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Compassion for the vulnerable can’t be the preserve of a few

By Leon Spence

Last weekend I found myself at a ‘rubber chicken dinner’ to raise funds for the Conservative party.

You don’t need to be a Tory to know exactly the sort of event I am talking about. You will have encountered them if you support any other political party or have bought a ticket for virtually any other charity or good cause fundraiser.

These dinners are invariably held in conference rooms at three or four star hotels. To gain entry you will have paid well above the odds for your ticket; and there will, of course, be the obligatory raffle or auction.

For dinner you will have invariably been served with the mass catered choice of pate or soup to start and profiteroles and cheesecake for dessert; of course the chain hotel will ensure a fresh raspberry is presented on top of your chosen pudding to at least nod to the fact that some effort went into preparation other than simply removing things from packets and freezers.

And, of course, your main course is, nearly always a choice of beef or a thoroughly dried out slice of chicken – from which the term derives its name.

I don’t think anyone really enjoys rubber chicken dinners but we all know that they are something to be endured for the sake of a good cause.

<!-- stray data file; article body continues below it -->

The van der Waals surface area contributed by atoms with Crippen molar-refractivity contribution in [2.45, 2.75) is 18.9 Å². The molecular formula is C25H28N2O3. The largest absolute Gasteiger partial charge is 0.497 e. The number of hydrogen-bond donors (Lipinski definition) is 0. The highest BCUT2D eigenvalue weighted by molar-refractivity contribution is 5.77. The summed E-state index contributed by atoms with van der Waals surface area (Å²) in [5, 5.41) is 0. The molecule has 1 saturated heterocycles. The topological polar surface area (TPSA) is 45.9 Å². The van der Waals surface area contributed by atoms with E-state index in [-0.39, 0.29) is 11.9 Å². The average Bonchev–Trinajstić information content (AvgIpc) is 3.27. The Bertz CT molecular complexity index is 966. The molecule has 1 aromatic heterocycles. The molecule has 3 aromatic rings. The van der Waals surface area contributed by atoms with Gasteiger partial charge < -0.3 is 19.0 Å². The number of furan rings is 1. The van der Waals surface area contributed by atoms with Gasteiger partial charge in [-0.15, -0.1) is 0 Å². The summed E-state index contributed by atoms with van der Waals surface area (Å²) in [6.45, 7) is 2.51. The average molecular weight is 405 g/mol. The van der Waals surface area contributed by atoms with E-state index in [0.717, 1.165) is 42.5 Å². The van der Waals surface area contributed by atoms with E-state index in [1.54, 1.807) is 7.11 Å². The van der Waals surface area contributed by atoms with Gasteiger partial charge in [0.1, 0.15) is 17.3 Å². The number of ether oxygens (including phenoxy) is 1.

Over the years I have been to more than my fair share of these semi-formal meals and I must confess that the one I attended last week, in terms of both quality and company, was far, far better than I have become accustomed to.

More often than not at the political versions of these functions you will have a front bencher of one side or another being drafted in as guest of honour to give an after dinner speech. I’ve sat through many.

Ed Balls, pre-Strictly Come Dancing, was funny and self-deprecating; while another Shadow Cabinet Minister, I don’t recall his name, was completely forgettable. Dennis Skinner was hugely iconic and important, I know that because he spent 25 minutes telling us that was the case. Last week I found myself sitting just across the table from Iain Duncan Smith.

Mr Duncan Smith, or IDS as he is better known, is a politician who evokes emotion. As leader of the Conservative Party over a decade ago he was a man ignominiously dumped from his position before he ever got the chance to fight a general election. As Secretary of State for Work and Pensions he presided over some of the largest changes to benefits and welfare in living memory.

To his supporters IDS is an ideological hero; to his detractors, undoubtedly a major villain of the piece.